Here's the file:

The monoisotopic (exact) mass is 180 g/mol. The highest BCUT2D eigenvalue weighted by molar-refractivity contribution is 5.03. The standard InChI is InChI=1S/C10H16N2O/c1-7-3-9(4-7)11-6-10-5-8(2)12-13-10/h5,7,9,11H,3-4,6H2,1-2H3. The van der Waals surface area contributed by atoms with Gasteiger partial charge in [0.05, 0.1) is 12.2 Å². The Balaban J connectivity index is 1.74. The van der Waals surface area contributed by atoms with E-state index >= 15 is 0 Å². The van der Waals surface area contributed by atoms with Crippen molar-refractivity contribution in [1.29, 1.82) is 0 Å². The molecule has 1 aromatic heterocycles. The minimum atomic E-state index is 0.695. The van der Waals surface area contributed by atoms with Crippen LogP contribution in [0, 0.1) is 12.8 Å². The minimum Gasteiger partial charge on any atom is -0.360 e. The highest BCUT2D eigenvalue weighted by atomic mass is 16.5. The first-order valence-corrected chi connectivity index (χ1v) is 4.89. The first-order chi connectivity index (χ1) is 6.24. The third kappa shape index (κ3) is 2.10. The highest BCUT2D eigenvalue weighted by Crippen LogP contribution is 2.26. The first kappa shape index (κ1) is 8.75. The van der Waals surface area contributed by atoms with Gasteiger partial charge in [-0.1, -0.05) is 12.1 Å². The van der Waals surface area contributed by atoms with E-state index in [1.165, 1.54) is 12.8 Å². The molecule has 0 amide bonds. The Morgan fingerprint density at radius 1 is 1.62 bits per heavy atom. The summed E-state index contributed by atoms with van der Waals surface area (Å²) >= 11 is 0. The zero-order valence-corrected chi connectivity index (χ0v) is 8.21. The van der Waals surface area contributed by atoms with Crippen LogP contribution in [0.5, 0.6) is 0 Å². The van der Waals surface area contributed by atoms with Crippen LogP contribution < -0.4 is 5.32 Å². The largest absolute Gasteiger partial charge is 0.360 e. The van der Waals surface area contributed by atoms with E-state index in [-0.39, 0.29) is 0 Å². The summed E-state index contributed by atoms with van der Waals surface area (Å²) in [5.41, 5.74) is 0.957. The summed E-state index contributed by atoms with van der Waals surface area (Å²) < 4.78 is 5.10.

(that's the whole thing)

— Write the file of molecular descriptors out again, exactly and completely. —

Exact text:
The monoisotopic (exact) mass is 180 g/mol. The highest BCUT2D eigenvalue weighted by molar-refractivity contribution is 5.03. The standard InChI is InChI=1S/C10H16N2O/c1-7-3-9(4-7)11-6-10-5-8(2)12-13-10/h5,7,9,11H,3-4,6H2,1-2H3. The van der Waals surface area contributed by atoms with Gasteiger partial charge in [0.05, 0.1) is 12.2 Å². The Balaban J connectivity index is 1.74. The van der Waals surface area contributed by atoms with E-state index >= 15 is 0 Å². The van der Waals surface area contributed by atoms with Crippen molar-refractivity contribution in [1.29, 1.82) is 0 Å². The molecule has 1 aromatic heterocycles. The minimum atomic E-state index is 0.695. The van der Waals surface area contributed by atoms with Crippen LogP contribution in [0, 0.1) is 12.8 Å². The minimum Gasteiger partial charge on any atom is -0.360 e. The highest BCUT2D eigenvalue weighted by atomic mass is 16.5. The first-order valence-corrected chi connectivity index (χ1v) is 4.89. The first-order chi connectivity index (χ1) is 6.24. The third kappa shape index (κ3) is 2.10. The highest BCUT2D eigenvalue weighted by Crippen LogP contribution is 2.26. The first kappa shape index (κ1) is 8.75. The van der Waals surface area contributed by atoms with Gasteiger partial charge in [-0.1, -0.05) is 12.1 Å². The van der Waals surface area contributed by atoms with E-state index in [1.165, 1.54) is 12.8 Å². The molecule has 0 amide bonds. The Morgan fingerprint density at radius 1 is 1.62 bits per heavy atom. The summed E-state index contributed by atoms with van der Waals surface area (Å²) >= 11 is 0. The zero-order valence-corrected chi connectivity index (χ0v) is 8.21. The van der Waals surface area contributed by atoms with Crippen LogP contribution in [0.5, 0.6) is 0 Å². The van der Waals surface area contributed by atoms with Crippen LogP contribution < -0.4 is 5.32 Å². The largest absolute Gasteiger partial charge is 0.360 e. The van der Waals surface area contributed by atoms with E-state index in [-0.39, 0.29) is 0 Å². The summed E-state index contributed by atoms with van der Waals surface area (Å²) in [5.41, 5.74) is 0.957. The summed E-state index contributed by atoms with van der Waals surface area (Å²) < 4.78 is 5.10.